By Dan Staton MS, PES
Fitness & Archery Editor
I’ve heard from sheep guides that a mentally tough client is worth their weight in gold. You know, the client that can withstand the day-in and day-out grind of hiking, trekking, being cold, being wet, and staying motivated when hunting conditions go bad. A person that has an unwavering desire to be successful, that can sacrifice comfort in order to accomplish the task at hand is someone I strive to be. Mental toughness has always had a role in most of my adventures with a bow and I think there’s a few ways to increase our capacity to deal with the uncertainties of our outdoor pursuits. Perhaps we can shed some light on gaining more room for our mental prowess by way of fitness. That’s right, training for more strength and conditioning can encourage more discipline, aid in our ability to be more comfortable with being uncomfortable, and this alone will transfer over to the realm of mentally tough outdoor adventure.
The late John Woodin used to preach to all of his players that you must “Discipline yourself, so others won’t have to.” The art of discipline really boils down to planning and execution. Figuring out what really matters to you and the price-tag to accomplish it. If it’s that big herd bull bugling at his harem in late September, we’ll have some concerns to address. That bull lives and thrives at or above six thousand ft. for most of the year, he has to survive harsh winters, predators, and tracks up and down ridges just to get to food and water. You buy your groceries in town at less than two thousand feet, you drive to work, and haven’t broke a sweat in months. How are you going to compete with that? You have to sacrifice sleeping in, get to the gym, prepare a meal versus pulling up to the drive-thru. Schedule workouts in your daily planner, get a training partner, cook your own food, these are the samples of how disciplining yourself at home will aid you in the mountains.
Get Comfortable With Being Uncomfortable
Workout bouts need intensity to maximize benefits. I’m sorry but cookie cutter elliptical training probably won’t test your limits. Don’t get me wrong, something is definitely better than nothing, but the theme of this piece is a mental advantage. When training, intensity is my number one goal. It’s not how much I sweat, or high my heart rate got, but how much work did I accomplish in the least amount of time. Workouts that entail large workloads under the gun of a stop-watch often leaving me laying on the ground post workout. Muscles screaming, lactic acid flowing, and a puddle of sweat insures that I gave a maximum effort and pressed on even when my body begged for mercy. Not only do these type of workouts sear away calories and fat like burning gasoline, but they get your mind adapted to uncomfortable situations. To me, uncomfortable happens all the time when hunting. Waking up two hours before light, sitting in a rigid tree-stand from dawn to dusk, or fighting off fatigue mid-week of your ten day hunt. The examples are endless, but the outdoor community can relate to the obstacles we face on our adventures.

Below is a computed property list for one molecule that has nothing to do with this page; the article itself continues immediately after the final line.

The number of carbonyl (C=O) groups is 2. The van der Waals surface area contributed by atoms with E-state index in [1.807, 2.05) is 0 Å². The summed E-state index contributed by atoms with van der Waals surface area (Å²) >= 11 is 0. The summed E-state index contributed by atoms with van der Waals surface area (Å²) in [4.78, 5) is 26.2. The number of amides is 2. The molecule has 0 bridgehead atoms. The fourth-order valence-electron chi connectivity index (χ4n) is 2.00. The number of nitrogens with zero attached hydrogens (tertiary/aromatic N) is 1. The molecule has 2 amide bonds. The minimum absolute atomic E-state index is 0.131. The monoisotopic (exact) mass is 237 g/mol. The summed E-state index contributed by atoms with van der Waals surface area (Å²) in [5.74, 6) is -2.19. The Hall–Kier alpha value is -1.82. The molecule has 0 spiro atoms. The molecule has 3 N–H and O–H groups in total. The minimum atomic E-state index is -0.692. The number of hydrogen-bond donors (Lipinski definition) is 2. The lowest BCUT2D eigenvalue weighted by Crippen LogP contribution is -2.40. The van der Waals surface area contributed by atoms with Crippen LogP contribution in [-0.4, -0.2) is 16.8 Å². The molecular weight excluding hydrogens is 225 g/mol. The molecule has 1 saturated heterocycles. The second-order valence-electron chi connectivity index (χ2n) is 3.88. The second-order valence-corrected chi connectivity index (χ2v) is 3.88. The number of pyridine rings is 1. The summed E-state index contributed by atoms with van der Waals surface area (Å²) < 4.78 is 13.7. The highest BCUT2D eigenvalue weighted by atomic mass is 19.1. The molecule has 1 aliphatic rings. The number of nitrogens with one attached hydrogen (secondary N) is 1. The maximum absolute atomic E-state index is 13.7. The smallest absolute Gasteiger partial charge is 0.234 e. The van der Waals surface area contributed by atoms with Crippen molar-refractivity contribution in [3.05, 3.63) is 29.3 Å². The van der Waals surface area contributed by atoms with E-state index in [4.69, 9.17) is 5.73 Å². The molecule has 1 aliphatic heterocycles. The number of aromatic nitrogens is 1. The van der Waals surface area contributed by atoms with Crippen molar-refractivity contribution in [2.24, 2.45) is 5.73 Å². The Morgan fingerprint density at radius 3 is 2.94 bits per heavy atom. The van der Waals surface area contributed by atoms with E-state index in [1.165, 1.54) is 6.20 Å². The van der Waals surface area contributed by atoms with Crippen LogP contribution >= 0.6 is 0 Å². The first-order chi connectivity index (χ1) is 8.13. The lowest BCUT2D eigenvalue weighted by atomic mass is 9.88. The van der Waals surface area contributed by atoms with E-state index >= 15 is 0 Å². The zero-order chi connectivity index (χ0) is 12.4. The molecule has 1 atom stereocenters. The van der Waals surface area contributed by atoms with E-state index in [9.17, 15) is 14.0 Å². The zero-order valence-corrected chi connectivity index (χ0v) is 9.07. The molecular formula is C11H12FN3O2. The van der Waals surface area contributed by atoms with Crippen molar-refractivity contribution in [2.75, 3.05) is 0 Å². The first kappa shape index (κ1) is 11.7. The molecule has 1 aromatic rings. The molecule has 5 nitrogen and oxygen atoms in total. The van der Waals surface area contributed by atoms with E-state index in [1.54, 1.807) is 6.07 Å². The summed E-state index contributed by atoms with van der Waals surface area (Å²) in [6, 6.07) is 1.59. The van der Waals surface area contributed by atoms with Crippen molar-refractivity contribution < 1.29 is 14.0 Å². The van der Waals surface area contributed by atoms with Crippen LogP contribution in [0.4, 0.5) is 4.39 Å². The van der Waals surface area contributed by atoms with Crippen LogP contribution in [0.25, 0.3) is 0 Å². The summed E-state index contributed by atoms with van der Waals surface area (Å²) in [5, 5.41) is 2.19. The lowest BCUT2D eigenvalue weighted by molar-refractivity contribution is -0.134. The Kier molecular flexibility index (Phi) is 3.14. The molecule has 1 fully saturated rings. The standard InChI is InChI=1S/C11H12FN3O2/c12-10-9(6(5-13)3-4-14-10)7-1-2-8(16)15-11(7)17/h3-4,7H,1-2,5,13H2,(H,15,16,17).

In order to enhance mental potency one may look no further than how they conduct their current lifestyle. Do you look for the highroad? Can you find a way each day to challenge your mental capacity, can you recall doing something everyday that you don’t want to do, but knowingly do so anyways in the name of mental development? I call this the hard routine. The Hard Routine: No room for selfishness, indulgence, compromise, or distraction. In any rigorous endeavor, the bedrock for success lies in the mind set of the individual. Total commitment that of Alexander the Great and his men as they burnt down their own vessels in their enemy’s harbor. The only way home meant a march across land through the enemy: victory or death. My personal hunting adventures imitate some of life’s best curve balls; challenging my inner most toughness, what I’m made of, and testing my mental toughness. Understanding that mental toughness is born of adversity; that it will atrophy if not consistently engaged; and that it carries over to everything you do. Deny thyself daily and push through a handful of things each day that you don’t want to do. This will aid in your ability to develop mental toughness for the outdoors and insure that you are able to maximize your time in the great outdoors.